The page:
An Arab-Israeli peace requires a comprehensive approach, because the problems at stake are intertwined. Not only are key issues such as Jerusalem and Palestinian refugees insoluble without an all-Arab consensus, but any country that is left out of the peace process is bound to persist in its role as a revolutionary power bent on regional destabilization.
Admittedly, Israeli governments have never liked the idea of negotiating peace with all enemies simultaneously, if only because the political costs of the required concessions would be unbearable. The Israeli strategy of peacemaking therefore oscillates between two visions: while the Israeli left gives priority to the Palestinian problem, the Israeli right prefers pursuing a settlement with the big Arab powers.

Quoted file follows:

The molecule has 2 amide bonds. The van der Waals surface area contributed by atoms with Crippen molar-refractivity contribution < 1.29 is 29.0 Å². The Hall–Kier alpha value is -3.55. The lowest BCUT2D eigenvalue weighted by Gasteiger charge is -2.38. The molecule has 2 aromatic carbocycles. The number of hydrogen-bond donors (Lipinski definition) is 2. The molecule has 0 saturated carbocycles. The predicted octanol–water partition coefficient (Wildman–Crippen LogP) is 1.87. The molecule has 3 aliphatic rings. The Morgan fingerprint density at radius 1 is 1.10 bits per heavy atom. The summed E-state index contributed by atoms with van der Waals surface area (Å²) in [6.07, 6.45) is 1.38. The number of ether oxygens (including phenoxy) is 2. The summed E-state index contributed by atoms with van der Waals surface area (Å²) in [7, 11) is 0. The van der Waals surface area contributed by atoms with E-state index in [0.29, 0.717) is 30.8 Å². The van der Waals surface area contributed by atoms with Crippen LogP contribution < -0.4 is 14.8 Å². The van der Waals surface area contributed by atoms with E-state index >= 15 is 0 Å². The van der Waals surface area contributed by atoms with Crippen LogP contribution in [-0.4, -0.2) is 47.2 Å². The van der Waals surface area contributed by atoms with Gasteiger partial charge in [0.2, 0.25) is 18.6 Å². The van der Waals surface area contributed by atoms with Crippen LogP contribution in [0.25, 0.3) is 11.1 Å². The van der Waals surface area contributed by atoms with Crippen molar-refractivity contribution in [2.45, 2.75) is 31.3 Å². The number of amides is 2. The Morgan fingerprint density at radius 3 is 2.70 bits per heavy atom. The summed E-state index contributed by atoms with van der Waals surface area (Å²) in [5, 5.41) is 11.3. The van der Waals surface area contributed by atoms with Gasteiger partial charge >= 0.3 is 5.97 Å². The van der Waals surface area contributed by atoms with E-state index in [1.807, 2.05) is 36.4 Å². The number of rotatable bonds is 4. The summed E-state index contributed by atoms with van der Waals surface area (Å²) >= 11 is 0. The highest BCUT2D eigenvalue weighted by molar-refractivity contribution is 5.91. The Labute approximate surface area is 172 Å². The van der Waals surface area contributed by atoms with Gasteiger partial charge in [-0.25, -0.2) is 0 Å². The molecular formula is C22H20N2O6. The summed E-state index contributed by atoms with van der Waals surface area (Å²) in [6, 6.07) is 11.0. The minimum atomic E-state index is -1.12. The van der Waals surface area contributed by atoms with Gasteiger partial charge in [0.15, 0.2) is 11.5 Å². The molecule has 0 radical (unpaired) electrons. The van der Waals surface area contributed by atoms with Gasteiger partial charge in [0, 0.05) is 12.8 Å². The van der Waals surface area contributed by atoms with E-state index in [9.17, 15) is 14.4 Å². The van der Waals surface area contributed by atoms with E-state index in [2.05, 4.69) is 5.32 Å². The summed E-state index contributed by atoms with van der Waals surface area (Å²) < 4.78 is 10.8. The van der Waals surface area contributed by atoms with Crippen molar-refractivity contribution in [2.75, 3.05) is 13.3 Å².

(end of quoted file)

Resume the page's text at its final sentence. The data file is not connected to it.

The current Israeli-Palestinian peace talks and the American veto on negotiations with Syria indicate that we have returned to the “Palestine first” concept. But the prospects of success are desperately dim. With the Americans still refraining from engaging in a Clinton-like level of committed mediation, the parties look to be incapable of meeting each other’s minimal requirements for a settlement.
Their failure would have dire consequences for the entire region. The Syria-Iran-Hamas-Hezbollah axis would be emboldened in its challenge to American leadership in the region, and, with Palestinian President Mahmoud Abbas humbled and defeated, a third Intifada would be a likely scenario.